Hotel digital marketing is particularly complex. From the hotel property to the corporate office, knowing where to focus your digital marketing efforts can make or break your success. We believe that the best way for new digital marketers to learn the ropes is to hear from hospitality marketing veterans who have “been there, done that” and know the ins and outs of hotel digital marketing.

Read this article to learn:

✔ Why detailed analysis is critical to success in digital marketing
✔ Common content management challenges faced by hotels and chains
✔ Best practices for managing hotel content on your most relevant channels

Michaela PapenhoffMichaela Papenhoff | LinkedIn
Managing Director
h2c GmbH

Michaela Papenhoff has been in the hospitality industry for over 25 years and currently runs a professional services company serving independent hotel chains and hotel properties called h2c, which she founded in 2001. Here’s what she has to say about how to find success in hotel digital marketing today.

John McAuliffe: If I were new to hotel digital marketing today, what would you recommend I focus on to be successful?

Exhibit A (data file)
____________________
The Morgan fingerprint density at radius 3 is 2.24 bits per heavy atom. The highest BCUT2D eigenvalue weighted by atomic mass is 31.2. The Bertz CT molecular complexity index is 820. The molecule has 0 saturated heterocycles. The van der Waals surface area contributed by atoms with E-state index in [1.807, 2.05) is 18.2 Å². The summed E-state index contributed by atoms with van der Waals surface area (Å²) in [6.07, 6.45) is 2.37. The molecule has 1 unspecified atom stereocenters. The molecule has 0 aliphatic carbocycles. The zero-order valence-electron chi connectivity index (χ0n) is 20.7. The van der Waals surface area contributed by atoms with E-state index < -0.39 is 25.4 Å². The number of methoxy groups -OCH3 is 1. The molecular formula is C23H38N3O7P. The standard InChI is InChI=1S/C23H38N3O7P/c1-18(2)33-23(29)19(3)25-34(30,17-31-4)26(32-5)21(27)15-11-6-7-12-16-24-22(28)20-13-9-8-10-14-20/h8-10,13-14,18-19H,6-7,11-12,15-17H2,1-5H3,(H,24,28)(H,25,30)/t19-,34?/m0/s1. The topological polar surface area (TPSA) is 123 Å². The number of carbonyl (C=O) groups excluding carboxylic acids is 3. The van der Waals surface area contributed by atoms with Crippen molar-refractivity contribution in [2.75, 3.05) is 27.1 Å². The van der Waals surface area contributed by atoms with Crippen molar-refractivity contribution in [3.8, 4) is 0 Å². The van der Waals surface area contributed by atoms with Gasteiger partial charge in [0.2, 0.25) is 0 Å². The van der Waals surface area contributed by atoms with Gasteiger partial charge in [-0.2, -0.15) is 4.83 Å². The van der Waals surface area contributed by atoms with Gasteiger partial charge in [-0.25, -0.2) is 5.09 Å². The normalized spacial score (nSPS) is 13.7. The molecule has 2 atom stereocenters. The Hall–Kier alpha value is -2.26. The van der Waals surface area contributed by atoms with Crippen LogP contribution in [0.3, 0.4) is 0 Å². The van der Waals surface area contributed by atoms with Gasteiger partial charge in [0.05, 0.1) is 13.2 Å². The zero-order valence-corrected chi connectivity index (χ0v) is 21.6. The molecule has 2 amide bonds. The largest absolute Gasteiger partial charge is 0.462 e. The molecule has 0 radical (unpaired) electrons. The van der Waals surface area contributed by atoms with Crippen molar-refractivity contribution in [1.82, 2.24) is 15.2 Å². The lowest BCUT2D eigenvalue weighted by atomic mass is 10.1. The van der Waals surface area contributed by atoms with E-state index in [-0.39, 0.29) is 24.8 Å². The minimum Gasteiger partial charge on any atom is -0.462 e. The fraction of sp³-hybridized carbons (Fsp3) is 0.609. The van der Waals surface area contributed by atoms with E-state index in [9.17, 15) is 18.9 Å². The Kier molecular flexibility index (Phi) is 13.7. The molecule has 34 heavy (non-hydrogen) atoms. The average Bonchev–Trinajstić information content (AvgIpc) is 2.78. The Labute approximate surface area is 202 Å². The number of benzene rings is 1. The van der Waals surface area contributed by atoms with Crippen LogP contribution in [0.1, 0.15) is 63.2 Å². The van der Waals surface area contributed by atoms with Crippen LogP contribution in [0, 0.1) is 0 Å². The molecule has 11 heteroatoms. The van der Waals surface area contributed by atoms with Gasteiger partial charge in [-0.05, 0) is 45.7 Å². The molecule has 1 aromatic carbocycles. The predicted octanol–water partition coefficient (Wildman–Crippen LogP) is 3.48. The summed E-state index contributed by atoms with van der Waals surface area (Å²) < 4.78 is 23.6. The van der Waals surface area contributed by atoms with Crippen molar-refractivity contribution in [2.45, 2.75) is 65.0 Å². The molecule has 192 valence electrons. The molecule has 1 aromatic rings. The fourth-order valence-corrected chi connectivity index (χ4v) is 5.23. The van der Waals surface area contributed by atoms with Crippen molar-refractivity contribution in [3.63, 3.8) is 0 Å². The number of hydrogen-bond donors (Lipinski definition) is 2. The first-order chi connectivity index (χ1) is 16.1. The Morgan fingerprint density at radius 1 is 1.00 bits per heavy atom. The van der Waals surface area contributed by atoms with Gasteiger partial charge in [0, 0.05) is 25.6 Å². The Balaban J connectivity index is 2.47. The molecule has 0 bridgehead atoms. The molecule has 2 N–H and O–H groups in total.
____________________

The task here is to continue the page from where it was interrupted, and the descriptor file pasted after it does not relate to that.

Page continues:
Michaela: That’s a very broad question that we could discuss for hours. It depends on whether you’re working at an independent property or a hotel chain – they’re very different.

John McAuliffe: Say I’m working at an independent property. Where would you recommend I start?

Michaela: We’ve done several studies with independent properties at h2c and we consistently find that their websites and internet booking engines are not preforming well in terms of conversion, on both desktop and mobile. That’s something I would tackle first.

John McAuliffe: Ok, what would my first step be?

Michaela: Always start with analytics. Your website analytics tool and your booking engine analytics will provide you with the information that you need in order to understand: Is my website performing? How good is it in terms of usability, information, revenue conversion and so on? Is my website responsive? Is it easy to use? Is it fast enough?